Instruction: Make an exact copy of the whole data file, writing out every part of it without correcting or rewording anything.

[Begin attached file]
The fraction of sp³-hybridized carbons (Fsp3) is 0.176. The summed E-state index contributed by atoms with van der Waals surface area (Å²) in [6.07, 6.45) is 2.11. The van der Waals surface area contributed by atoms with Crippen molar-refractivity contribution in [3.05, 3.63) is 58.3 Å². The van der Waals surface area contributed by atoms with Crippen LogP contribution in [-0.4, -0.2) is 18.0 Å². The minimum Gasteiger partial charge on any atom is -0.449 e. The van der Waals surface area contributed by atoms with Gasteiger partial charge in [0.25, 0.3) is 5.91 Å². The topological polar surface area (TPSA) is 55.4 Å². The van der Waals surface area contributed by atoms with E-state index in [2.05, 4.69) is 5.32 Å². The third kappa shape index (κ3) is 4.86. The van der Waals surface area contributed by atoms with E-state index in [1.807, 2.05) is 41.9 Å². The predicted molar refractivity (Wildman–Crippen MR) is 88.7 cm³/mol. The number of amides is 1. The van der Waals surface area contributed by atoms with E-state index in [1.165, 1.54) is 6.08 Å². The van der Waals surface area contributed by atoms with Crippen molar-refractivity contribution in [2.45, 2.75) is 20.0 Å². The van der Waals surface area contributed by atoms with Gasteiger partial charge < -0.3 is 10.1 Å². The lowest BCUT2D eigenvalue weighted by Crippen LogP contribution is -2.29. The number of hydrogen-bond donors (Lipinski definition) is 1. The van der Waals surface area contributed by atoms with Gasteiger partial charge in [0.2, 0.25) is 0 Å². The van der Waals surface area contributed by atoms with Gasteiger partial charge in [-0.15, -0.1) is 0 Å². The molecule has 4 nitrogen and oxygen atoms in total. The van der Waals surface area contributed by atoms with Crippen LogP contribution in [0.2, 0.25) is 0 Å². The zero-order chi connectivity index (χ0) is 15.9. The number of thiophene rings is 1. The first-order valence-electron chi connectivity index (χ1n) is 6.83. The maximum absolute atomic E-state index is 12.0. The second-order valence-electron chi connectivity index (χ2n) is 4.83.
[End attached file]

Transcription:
The fraction of sp³-hybridized carbons (Fsp3) is 0.176. The summed E-state index contributed by atoms with van der Waals surface area (Å²) in [6.07, 6.45) is 2.11. The van der Waals surface area contributed by atoms with Crippen molar-refractivity contribution in [3.05, 3.63) is 58.3 Å². The van der Waals surface area contributed by atoms with Crippen LogP contribution in [-0.4, -0.2) is 18.0 Å². The minimum Gasteiger partial charge on any atom is -0.449 e. The van der Waals surface area contributed by atoms with Gasteiger partial charge in [0.25, 0.3) is 5.91 Å². The topological polar surface area (TPSA) is 55.4 Å². The van der Waals surface area contributed by atoms with E-state index in [2.05, 4.69) is 5.32 Å². The third kappa shape index (κ3) is 4.86. The van der Waals surface area contributed by atoms with E-state index in [1.807, 2.05) is 41.9 Å². The predicted molar refractivity (Wildman–Crippen MR) is 88.7 cm³/mol. The number of amides is 1. The van der Waals surface area contributed by atoms with E-state index in [1.165, 1.54) is 6.08 Å². The van der Waals surface area contributed by atoms with Crippen molar-refractivity contribution in [2.45, 2.75) is 20.0 Å². The van der Waals surface area contributed by atoms with Gasteiger partial charge < -0.3 is 10.1 Å². The lowest BCUT2D eigenvalue weighted by Crippen LogP contribution is -2.29. The number of hydrogen-bond donors (Lipinski definition) is 1. The van der Waals surface area contributed by atoms with Gasteiger partial charge in [0.2, 0.25) is 0 Å². The van der Waals surface area contributed by atoms with Gasteiger partial charge in [-0.15, -0.1) is 0 Å². The molecule has 4 nitrogen and oxygen atoms in total. The van der Waals surface area contributed by atoms with Crippen LogP contribution in [0.2, 0.25) is 0 Å². The zero-order chi connectivity index (χ0) is 15.9. The number of thiophene rings is 1. The first-order valence-electron chi connectivity index (χ1n) is 6.83. The maximum absolute atomic E-state index is 12.0. The second-order valence-electron chi connectivity index (χ2n) is 4.83.